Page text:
My medication is doing wonders. Perhaps I should revise that to say that God is using it to work something in me that I have needed for a long time. I have always had the gift of strong emotions (and I use the word "gift" here deliberately...). With that, though, has also come a frequent feeling of being overwhelmed by them. I've not ever really understood how this could be a gift until very recently. The thing is, along with my own emotions, I feel very strongly for others--sort of a hyper-empathy or something.

Our Lord has lately shown me how powerful this can be when paired with intercessory prayer. With the medication to help things balance out, and this amazing understanding of how to truly offer my suffering for others, a peace such as I have never known has flooded my soul like balm. There is a balm in Gilead!

It is often said that we do not grow on the mountain tops; rather our strengthening comes in the valley and on the climb back up the slopes. This, too, God has shown me in very meaningful ways. This desert, this parched, arid time which He has allowed me has in turn drenched my heart and soul in His Grace. Amazing Grace! But do we rush to the empty tomb too quickly? The book I am currently reading, Death on a Friday Afternoon by Fr. Richard John Neuhaus, admonishes the hasty Christian: stay at the foot of the Cross for a while. Remain with Him here and contemplate His suffering. Do not rush to Easter. Come to better understand His suffering so that you may better understand your own, and thereby share in His. So I am learning what it is to suffer well, as Fr. E. has encouraged me to do.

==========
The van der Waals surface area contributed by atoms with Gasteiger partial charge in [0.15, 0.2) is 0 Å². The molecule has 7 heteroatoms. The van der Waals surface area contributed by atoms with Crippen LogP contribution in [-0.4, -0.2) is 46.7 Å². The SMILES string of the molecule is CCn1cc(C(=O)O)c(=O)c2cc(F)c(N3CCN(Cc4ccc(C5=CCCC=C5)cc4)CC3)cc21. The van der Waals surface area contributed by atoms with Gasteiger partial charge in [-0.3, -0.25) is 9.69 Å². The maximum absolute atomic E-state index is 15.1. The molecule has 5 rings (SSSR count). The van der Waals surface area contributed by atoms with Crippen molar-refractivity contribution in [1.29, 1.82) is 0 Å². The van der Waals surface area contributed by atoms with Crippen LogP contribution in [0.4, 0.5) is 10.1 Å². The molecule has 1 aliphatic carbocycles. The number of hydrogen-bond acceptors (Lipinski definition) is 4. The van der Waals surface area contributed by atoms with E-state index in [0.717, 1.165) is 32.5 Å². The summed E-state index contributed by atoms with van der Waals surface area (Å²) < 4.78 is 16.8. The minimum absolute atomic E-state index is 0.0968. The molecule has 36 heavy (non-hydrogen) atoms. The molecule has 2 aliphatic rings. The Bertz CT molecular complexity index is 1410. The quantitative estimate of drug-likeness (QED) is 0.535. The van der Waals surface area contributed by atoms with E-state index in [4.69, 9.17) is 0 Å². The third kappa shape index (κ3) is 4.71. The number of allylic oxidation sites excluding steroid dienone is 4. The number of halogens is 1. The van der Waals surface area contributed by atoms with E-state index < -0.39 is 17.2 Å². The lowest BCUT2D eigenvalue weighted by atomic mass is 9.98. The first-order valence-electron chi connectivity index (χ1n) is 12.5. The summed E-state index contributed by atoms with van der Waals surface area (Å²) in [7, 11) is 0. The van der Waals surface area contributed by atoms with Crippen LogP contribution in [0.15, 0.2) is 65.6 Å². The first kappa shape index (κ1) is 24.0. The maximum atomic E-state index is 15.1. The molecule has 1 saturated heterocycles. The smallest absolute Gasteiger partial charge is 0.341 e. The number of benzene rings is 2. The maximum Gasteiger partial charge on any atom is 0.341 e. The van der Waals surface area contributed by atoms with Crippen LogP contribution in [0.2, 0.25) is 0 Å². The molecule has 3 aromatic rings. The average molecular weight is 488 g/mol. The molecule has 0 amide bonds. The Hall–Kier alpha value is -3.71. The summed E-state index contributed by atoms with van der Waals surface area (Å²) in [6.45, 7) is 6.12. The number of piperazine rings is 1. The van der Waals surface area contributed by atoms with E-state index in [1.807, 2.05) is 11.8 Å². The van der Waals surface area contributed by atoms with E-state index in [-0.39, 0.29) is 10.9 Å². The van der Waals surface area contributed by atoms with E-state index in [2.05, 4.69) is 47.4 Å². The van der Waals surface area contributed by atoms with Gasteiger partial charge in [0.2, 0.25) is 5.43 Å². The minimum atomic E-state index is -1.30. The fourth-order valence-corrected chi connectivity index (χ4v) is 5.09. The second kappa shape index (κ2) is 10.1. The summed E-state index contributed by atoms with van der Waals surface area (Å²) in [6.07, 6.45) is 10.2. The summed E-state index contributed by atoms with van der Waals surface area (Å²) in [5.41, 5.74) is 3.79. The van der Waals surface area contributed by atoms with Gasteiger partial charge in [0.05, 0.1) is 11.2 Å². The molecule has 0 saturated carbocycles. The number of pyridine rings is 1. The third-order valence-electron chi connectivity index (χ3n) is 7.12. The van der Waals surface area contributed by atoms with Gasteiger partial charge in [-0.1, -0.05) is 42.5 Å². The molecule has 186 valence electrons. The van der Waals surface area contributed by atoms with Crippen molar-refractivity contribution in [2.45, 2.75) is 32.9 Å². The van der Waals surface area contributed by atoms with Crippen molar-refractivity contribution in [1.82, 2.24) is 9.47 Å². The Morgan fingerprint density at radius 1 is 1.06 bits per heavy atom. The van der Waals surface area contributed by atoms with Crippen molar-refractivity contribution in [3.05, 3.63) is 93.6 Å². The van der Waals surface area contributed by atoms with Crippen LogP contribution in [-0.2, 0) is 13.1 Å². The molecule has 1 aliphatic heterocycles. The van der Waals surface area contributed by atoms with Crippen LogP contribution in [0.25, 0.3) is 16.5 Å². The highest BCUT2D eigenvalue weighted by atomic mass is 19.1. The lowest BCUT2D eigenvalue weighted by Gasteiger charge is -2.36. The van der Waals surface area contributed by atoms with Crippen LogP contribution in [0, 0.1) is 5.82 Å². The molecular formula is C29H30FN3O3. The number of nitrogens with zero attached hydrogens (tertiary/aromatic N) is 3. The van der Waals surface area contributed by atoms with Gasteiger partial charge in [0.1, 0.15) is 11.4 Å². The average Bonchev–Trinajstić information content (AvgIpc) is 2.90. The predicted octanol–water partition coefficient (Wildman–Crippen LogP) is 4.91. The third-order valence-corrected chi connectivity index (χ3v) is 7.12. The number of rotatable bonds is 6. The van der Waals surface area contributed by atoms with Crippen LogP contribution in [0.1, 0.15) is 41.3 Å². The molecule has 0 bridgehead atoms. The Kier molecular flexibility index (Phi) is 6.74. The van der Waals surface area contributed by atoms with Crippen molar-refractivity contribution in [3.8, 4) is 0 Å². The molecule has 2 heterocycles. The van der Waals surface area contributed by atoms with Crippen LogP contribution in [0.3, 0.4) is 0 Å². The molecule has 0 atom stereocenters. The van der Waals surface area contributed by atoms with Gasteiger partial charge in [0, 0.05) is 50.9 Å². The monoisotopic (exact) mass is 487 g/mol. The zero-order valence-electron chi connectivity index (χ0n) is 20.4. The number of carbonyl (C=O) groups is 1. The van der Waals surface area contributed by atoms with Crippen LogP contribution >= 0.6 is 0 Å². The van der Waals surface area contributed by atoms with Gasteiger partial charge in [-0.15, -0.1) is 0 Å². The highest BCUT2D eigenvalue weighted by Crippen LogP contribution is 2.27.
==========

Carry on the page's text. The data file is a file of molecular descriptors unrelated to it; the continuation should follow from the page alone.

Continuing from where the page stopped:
I know that there is still a long way to go. There is much work to be done. I know that He has more in store for me, the likes of which I can't even begin to imagine. But I am so thankful for this time of growth and renewal for His purposes, for His glory, and for His kingdom.

Please keep in prayer all who suffer from depression, especially those who lack the courage to seek help or ask for prayer. There are many. Our dear Monsignor's Good Friday homily spoke eloquently of the unseen bleeding hearts among us--those who suffer greatly, yet quietly, whose sufferings we may never know. Pray for them.

Thursday, April 2, 2009

And yet--how much more patient is He?


Wednesday, April 1, 2009

If you want me to.

It's not that I have nothing to say. I just don't know how to say it....just yet. I'll get there. In the mean time, this does the job beautifully. (Thanks, Ginny Owens.)

Lord, thank you for this time. Use my suffering to bring me closer to your Cross, and keep me humbly there at Your feet.